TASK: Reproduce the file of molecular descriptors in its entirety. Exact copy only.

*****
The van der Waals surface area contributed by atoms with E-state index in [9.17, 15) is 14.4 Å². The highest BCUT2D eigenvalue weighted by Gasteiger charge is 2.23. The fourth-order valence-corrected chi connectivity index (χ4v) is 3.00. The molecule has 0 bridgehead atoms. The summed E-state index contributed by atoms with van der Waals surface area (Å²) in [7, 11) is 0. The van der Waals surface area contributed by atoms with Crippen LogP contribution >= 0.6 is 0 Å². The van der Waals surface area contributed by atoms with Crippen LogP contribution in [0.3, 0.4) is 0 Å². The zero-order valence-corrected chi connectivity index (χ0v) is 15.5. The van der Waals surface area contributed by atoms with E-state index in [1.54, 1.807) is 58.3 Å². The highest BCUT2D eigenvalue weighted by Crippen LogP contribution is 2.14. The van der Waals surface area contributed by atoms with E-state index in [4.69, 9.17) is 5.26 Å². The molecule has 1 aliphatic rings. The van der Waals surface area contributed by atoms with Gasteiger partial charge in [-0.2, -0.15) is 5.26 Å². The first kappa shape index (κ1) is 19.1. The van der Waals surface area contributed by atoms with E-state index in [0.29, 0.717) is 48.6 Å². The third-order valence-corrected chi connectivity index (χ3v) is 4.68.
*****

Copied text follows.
The van der Waals surface area contributed by atoms with E-state index in [9.17, 15) is 14.4 Å². The highest BCUT2D eigenvalue weighted by Gasteiger charge is 2.23. The fourth-order valence-corrected chi connectivity index (χ4v) is 3.00. The molecule has 0 bridgehead atoms. The summed E-state index contributed by atoms with van der Waals surface area (Å²) in [7, 11) is 0. The van der Waals surface area contributed by atoms with Crippen LogP contribution >= 0.6 is 0 Å². The van der Waals surface area contributed by atoms with Crippen LogP contribution in [0.3, 0.4) is 0 Å². The zero-order valence-corrected chi connectivity index (χ0v) is 15.5. The van der Waals surface area contributed by atoms with E-state index in [1.54, 1.807) is 58.3 Å². The highest BCUT2D eigenvalue weighted by Crippen LogP contribution is 2.14. The van der Waals surface area contributed by atoms with E-state index in [4.69, 9.17) is 5.26 Å². The molecule has 1 aliphatic rings. The van der Waals surface area contributed by atoms with Gasteiger partial charge in [-0.2, -0.15) is 5.26 Å². The first kappa shape index (κ1) is 19.1. The van der Waals surface area contributed by atoms with E-state index in [0.29, 0.717) is 48.6 Å². The third-order valence-corrected chi connectivity index (χ3v) is 4.68.